Imagine that I flip a coin five times, and with every flip, the coin comes up heads. Now let’s say I offered you a bet on the next toss. Which side would you pick?
It has to be tails, right? I’ve flipped the coin five times and seen heads. The odds are definitely in favor of a bet on tails.
Except they aren’t, and we’re fooled into thinking otherwise because of something called the gambler’s fallacy. It’s a cognitive bias we show by taking a long-term average and assuming it applies to every observation. As Daniel Kahneman describes it, “Chance is commonly viewed as a self-correcting process in which a deviation in one direction induces a deviation in the opposite direction to restore the equilibrium.”
For our purposes, it means that the odds of that next flip turning up tails are still 50-50. Flip a coin long enough and the results will bear out those odds. The gambler’s fallacy, however, leads us to think that what happened most recently bears some weight on what will come next.
In reality, the sample size we’re referring to is usually too small, and as Kahneman notes, we’re inclined to over-interpret the results. Long-term averages don’t fit short-term windows, but that doesn’t seem to stop us from trying to make them fit. A classic example is the debate over when we’re due for a market correction (a drawdown of at least 10 percent) or a bear market (a drawdown of 20 percent or more).
John Prestbo, a retired editor and executive director of Dow Jones Indexes, did the math and figured out that “the market hits a pothole of one size or another about every 20 months on average.” In our pursuit of certainty, we’ll latch on to that number (roughly 600 days) and become convinced that when we start closing in on that date, another drawdown must be around the corner. But that’s the problem with averages.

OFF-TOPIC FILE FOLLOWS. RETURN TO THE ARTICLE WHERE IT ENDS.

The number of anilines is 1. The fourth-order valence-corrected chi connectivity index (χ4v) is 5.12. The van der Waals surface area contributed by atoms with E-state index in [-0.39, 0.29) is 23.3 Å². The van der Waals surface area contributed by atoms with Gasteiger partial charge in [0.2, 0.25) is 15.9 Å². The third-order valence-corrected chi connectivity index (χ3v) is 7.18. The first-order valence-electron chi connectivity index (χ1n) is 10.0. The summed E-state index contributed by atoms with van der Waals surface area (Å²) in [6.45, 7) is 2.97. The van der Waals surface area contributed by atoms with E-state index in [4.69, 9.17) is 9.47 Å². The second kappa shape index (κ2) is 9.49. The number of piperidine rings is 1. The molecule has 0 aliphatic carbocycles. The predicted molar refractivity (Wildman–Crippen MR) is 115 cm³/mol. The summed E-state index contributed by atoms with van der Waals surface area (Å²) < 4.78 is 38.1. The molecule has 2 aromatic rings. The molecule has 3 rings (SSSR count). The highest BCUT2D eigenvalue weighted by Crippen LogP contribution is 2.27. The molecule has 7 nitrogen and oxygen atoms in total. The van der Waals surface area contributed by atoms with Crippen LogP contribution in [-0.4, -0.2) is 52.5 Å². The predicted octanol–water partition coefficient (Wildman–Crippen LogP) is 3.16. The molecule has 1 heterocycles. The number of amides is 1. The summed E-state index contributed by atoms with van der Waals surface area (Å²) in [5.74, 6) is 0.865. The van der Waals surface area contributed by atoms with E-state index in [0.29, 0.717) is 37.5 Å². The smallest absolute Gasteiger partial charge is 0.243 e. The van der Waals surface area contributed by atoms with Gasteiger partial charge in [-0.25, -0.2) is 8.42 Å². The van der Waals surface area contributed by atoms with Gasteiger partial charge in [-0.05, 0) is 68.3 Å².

By focusing on the average experience, we’re ignoring other factors, like how many corrections happened in the 1970s (almost one quarter of the bear markets). The reality of averages is they are a blend of varying numbers and multiple factors that may or may not be relevant at this particular time. However, despite knowing that the past is not prologue, we still seem to expect averages to produce clockwork-like results that we can bet on with certainty.
So as the date of the average correction approaches, we wave the number around, and the discussion becomes, “We need to do something. We’re due a correction any day now.” And maybe we are, but one piece of information isn’t enough to tell us one way or the other.
One of the main reasons I’m a big advocate of the financial planning process is because it removes making a decision based on a single piece of information, like a market correction. Instead, we’re making decisions based on our values, our goals and our resources, the things we can control.
The question of whether we’re due a market correction next week or next month doesn’t matter because we have a plan that accounts for the possibility that it will happen someday. The best part? When we plan, we get to ignore the nonsense that swells up around 600 days because we know better. We also know that the next coin toss isn’t guaranteed to come up tails. That seems like pretty valuable information to me. Now, what will you do with it?
This commentary appeared October 14 on NYTimes.com.
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